Human rights, constitutional law and the rule of law across the Asia-Pacific

16 May 2017

Law Asia Journal 2016 LAWASIA is an international association representing the legal profession across the Asia-Pacific region with members drawn from 50 countries. Each year, the TC Beirne School of Law produces the LAWASIA Journal which aims to further the diffusion of knowledge and understanding of the laws and legal systems of countries within the region.

The 2016 volume of the LAWASIA Journal, edited by Associate Professor Peter Billings and lecturer Dr Enshen Li, contains valuable contributions from early career scholars, professors and senior members of the judiciary drawn from many different jurisdictions across the Asia-Pacific. The 2016 volume features five peer-reviewed articles addressing wide-ranging and topical legal issues including, Fijian constitutional law, environmental law and governance in Indonesia and the rule of law in Singapore.

Dr Mimi Zou (Chinese University of Hong Kong) writes on ‘China’s Fragmented Occupational Safety and Health Regime’, examining how gaps in workplace laws contribute to incidents like the Tianjin chemical explosion that killed 173 people. Dr John Mugwamba (Murdoch University) discusses judicial controversies over having ‘fraud’ as exception to the indefeasibility of title.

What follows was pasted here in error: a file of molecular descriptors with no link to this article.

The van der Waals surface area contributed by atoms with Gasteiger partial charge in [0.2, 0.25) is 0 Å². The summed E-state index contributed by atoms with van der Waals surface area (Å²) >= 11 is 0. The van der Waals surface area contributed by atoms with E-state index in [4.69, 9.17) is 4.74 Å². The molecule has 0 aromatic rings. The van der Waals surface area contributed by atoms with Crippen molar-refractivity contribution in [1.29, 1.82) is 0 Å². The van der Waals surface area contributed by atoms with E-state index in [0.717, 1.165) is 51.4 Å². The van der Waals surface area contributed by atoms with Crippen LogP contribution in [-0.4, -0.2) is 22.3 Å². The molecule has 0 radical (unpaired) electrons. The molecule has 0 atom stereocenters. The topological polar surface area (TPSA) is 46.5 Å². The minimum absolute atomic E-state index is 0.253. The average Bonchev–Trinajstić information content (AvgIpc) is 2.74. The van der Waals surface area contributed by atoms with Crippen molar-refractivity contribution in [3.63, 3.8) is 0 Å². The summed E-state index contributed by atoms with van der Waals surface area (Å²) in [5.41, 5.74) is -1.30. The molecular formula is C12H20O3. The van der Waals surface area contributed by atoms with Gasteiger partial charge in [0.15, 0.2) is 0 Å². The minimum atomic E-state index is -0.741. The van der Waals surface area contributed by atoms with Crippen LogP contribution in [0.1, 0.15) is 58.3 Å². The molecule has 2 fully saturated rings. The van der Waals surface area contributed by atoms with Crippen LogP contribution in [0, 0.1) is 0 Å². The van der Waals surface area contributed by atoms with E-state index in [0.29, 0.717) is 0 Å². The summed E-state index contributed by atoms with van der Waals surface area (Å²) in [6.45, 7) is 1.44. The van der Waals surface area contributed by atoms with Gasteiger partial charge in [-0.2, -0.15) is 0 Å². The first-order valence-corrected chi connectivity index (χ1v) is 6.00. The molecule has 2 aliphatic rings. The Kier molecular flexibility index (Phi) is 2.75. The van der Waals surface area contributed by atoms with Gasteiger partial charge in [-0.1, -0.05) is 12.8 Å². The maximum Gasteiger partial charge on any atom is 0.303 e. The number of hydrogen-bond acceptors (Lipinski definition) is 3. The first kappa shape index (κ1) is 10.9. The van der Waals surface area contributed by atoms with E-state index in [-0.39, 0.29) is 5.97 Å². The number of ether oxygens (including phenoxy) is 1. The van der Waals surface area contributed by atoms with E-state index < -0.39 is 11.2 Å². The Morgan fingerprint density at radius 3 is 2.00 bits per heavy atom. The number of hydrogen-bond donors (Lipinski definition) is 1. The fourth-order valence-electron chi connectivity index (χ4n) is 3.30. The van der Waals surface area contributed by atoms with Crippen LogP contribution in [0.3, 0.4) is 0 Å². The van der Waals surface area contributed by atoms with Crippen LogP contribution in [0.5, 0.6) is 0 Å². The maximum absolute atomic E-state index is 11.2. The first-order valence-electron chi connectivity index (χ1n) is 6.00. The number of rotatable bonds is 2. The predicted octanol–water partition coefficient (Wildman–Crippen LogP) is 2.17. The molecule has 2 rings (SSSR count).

Professor Nicholas Aroney and Professor Jennifer Corrin (The University of Queensland) examine the lack of constitutional continuity in Fiji and how that can only be properly understood in the light of Fijian cultural beliefs and practices. They ask whether H L A Hart’s theory of law can account for what has transpired in Fiji. Relatedly, Nainendra Nand (University of the South Pacific, and formerly Solicitor-General of Fiji) compares the 1997 and 2013 Fijian constitutions. Nand considers that although the new constitution introduces welcome aspects, such as the elimination of race-based districts, it also removes power from Fiji’s Bill of Rights, and reduces the potential for the Constitution to be judicially reviewed in future.

Dr Alice de Jonge (Monash University) examines how the state duty to consult indigenous peoples might strengthen Indonesia’s future environmental governance. She argues that in order to meet the country’s international law obligations, Indonesia will need to draw more heavily on its indigenous peoples to assist with environmental regulation, monitoring and negotiation functions.

The LAWASIA Journal also includes two recent judicial speeches, by The Honourable Chief Justice Sundaresh Menon, on the rule of law in Singapore, and The Honourable Chief Justice James Allsop AO, on how values shape the application of law.

Associate Professor Peter Billings said he believed the general and specialised nature of the scholarly contributions to the volume would be of great interest and benefit to lawyers and academics working in the region. In particular, he was pleased that several articles related to the core objectives of the LAWASIA association, namely, the protection of human rights and maintenance of the rule of law in the region.